Does The Woman Make The Hair? Or The Hair Make The Woman?

Like many women I have a love, hate relationship with my hair. On the one hand I love my hair. It’s one of my best friends. It keeps my ears warm (or used to, but more on that later), compliments my eyes, and makes me feel… all girly and stuff.

If there’s one thing that helps women define a woman’s femininity, it’s our hair.  In a recent interview with SFX, Gwendoline Christie , the new star of HBO’s Game of Thrones, confines what it meant to chop off her pretty blonde locks.

“When they cut my hair off, the transformation was complete,” she says. “I really, really miss it. When I had it cut I was a good girl on set – I went to my dialogue session and my horse-riding session – then I went to my hotel room, shut the door and sobbed for two hours.”

For Christie, as a six foot three woman, her hair provided her a reassurance of her femininity. It may not be possible for all of us to match up to the small, willowy frames our childhood princesses sported; so we settle for the next best thing – Princess hair. Where would Repunzle be if now if not for her long, following hair? What is Snow White if she doesn’t have her hair black as coal? If there’s one thing that made a Princess a Princess – it was her hair.

However, is Princess hair really do-able, or like the Princesses themselves, is it just a fantasy?

In an ideal world I would have fantastic hair. Long, silky, with just the right amount of volume. I would wake up, run my fingers through it, and leave the house with birds singing around my bouffant mane. When I gave my head a wiggle it would do that thing hair does in adverts, where the sun bounces off it and makes it look like the sun is literally renting a room on top of your head. I would literally be the centre of the solar system. Planets would gravitate around my head – that’s how fantastic my fantasy hair would be.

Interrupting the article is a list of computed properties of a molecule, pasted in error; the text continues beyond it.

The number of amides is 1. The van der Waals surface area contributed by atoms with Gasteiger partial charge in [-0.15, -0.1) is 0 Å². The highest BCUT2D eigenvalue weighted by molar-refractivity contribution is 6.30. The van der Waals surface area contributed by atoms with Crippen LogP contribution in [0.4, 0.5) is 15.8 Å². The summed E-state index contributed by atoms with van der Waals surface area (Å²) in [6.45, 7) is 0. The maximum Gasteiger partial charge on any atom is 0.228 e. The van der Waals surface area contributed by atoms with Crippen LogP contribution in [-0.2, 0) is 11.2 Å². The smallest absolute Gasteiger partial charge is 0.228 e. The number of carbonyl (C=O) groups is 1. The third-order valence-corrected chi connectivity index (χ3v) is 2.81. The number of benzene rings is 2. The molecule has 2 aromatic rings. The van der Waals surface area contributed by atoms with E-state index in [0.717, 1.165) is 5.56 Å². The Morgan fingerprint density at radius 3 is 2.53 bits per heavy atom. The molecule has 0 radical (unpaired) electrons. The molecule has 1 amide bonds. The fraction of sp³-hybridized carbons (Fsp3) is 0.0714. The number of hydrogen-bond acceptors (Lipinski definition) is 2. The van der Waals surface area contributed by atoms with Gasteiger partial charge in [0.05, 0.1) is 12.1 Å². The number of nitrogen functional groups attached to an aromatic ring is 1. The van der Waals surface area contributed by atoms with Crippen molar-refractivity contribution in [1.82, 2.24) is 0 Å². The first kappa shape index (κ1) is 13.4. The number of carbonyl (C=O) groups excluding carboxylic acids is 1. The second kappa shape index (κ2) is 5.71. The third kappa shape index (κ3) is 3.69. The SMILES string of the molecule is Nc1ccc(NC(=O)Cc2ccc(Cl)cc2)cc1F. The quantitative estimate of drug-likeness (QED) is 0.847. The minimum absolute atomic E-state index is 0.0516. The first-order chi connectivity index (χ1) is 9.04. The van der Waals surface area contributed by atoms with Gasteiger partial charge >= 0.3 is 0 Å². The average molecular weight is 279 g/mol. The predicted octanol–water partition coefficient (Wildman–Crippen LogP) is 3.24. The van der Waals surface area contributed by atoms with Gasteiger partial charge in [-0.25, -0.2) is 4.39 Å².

Is my hair like that? No.

Here’s my hair and the lead singer of Dry the River. Notice his hair is longer, also notice how you’re (hopefully) not confused who belongs to what gender. 

I have short hair, very short hair. Why? Because in real life, only a select few have Princess hair and one of them is Kate Middleton. The rest of us aren’t capable of having long, silky smooth hair. Our heads just won’t have it. In my case, my hair grew up to my shoulders before having a systematic melt down and leaving split ends all over the place. My hair is also curly, which is a polite term for frizzy. Meaning if I wanted nice hair, I would either have to sit perfectly still for 6 hours and let the bitch dry naturally, or spend an hour burning my face off with strengtheners hot enough to melt steel.

Needless to say, I went with option C and just cut the damn stuff off. And while I would like to say ‘Oh I just felt so liberated, like a Joan of Arc but with hair and stuff’ what I actually felt was sadness. Seeing my hair on the floor I felt exposed, like some kind of shield had been taken away from me. Without hair I had nothing to hide behind. Suddenly I was very conscious of how unisex my pants were, of how they squeeze my hips and gave an ever so slight muffin top. I wanted to put more make up on, change my trainers for high heels – just do something to vindicate my womanhood.

It’s was only later, when I started to lose my preconceived notions of what a woman should look like, that I was able to acknowledge that my hair looked great. For once I wasn’t weighed down by my unmanageable hair. It didn’t six hours to style it, I didn’t feel the need to burn it alive before venturing out in public. And more importantly, I accepted that it suited me.

My eyes looked bigger, it made my cheek bones stand out. Without a mane of hair, I saw that hey, my neck isn’t half bad – it’s long, makes me look like a Jane Austen character.
Now by no means am I suggesting that every woman who reads this blog (hey flatmates) has to go out immediately and cut off all their hair. That would be silly, just look at Kerry Katona. But what I am saying is: don’t be afraid.

If you find yourself on tumblr, doing nothing but stare at pictures of Carey Muligan and moaning ‘God I wish I had hair like that, but it’s just so… short’. Fuck it. Cut it off. Who knows, you might look great – you might look AMAZING! Don’t cling to your princess hair hoping that one day a handsome prince will yank his way up your tresses and affirm your femininity. Newsflash: as women we all have vaginas, long hair or no.

What makes us women, what makes us feminine is what we make it to be. Our identity is unique to us, not to be placed into a category set out for us by fairytale books.

I mean Christ, just think how long Rapunzel has to spend washing that mane. No wonder Disney made her chop it off. 

3 thoughts on “Does The Woman Make The Hair? Or The Hair Make The Woman?

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